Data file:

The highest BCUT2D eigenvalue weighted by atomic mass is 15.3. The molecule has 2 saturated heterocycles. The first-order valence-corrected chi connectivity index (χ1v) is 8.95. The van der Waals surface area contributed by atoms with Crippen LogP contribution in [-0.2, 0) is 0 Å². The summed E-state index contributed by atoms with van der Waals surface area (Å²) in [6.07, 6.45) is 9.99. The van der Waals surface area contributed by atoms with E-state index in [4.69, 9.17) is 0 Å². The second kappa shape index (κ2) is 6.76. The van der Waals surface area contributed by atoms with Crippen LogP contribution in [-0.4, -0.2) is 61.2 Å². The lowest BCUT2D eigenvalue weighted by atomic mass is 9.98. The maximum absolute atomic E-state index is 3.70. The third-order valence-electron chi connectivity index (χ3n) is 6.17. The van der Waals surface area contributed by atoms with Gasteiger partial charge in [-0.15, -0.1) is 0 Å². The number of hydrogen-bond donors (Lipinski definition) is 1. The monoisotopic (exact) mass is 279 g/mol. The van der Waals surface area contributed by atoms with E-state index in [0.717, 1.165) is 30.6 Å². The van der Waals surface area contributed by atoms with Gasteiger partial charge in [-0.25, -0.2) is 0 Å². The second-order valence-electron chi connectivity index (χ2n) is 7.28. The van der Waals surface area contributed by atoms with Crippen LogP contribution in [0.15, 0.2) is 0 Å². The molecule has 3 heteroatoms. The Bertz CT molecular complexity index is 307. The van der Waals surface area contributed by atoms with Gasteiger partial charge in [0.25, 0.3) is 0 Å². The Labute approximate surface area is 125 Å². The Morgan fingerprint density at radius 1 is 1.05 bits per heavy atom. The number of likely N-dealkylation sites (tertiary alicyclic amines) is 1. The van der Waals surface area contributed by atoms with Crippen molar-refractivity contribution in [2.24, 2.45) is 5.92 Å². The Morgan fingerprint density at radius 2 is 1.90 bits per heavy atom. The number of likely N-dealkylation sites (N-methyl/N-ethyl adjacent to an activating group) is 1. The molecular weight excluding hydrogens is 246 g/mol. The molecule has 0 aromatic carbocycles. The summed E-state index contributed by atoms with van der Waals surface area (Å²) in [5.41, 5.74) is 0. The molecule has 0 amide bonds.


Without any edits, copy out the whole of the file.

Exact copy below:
The highest BCUT2D eigenvalue weighted by atomic mass is 15.3. The molecule has 2 saturated heterocycles. The first-order valence-corrected chi connectivity index (χ1v) is 8.95. The van der Waals surface area contributed by atoms with Crippen LogP contribution in [-0.2, 0) is 0 Å². The summed E-state index contributed by atoms with van der Waals surface area (Å²) in [6.07, 6.45) is 9.99. The van der Waals surface area contributed by atoms with E-state index in [4.69, 9.17) is 0 Å². The second kappa shape index (κ2) is 6.76. The van der Waals surface area contributed by atoms with Crippen LogP contribution in [-0.4, -0.2) is 61.2 Å². The lowest BCUT2D eigenvalue weighted by atomic mass is 9.98. The maximum absolute atomic E-state index is 3.70. The third-order valence-electron chi connectivity index (χ3n) is 6.17. The van der Waals surface area contributed by atoms with Gasteiger partial charge in [-0.15, -0.1) is 0 Å². The number of hydrogen-bond donors (Lipinski definition) is 1. The monoisotopic (exact) mass is 279 g/mol. The van der Waals surface area contributed by atoms with E-state index in [0.717, 1.165) is 30.6 Å². The van der Waals surface area contributed by atoms with Gasteiger partial charge in [-0.25, -0.2) is 0 Å². The second-order valence-electron chi connectivity index (χ2n) is 7.28. The van der Waals surface area contributed by atoms with Crippen LogP contribution in [0.15, 0.2) is 0 Å². The molecule has 3 heteroatoms. The Bertz CT molecular complexity index is 307. The van der Waals surface area contributed by atoms with Gasteiger partial charge in [0.25, 0.3) is 0 Å². The Labute approximate surface area is 125 Å². The Morgan fingerprint density at radius 1 is 1.05 bits per heavy atom. The number of likely N-dealkylation sites (tertiary alicyclic amines) is 1. The van der Waals surface area contributed by atoms with Crippen molar-refractivity contribution in [2.24, 2.45) is 5.92 Å². The Morgan fingerprint density at radius 2 is 1.90 bits per heavy atom. The number of likely N-dealkylation sites (N-methyl/N-ethyl adjacent to an activating group) is 1. The molecular weight excluding hydrogens is 246 g/mol. The molecule has 0 aromatic carbocycles. The summed E-state index contributed by atoms with van der Waals surface area (Å²) in [5.41, 5.74) is 0. The molecule has 0 amide bonds.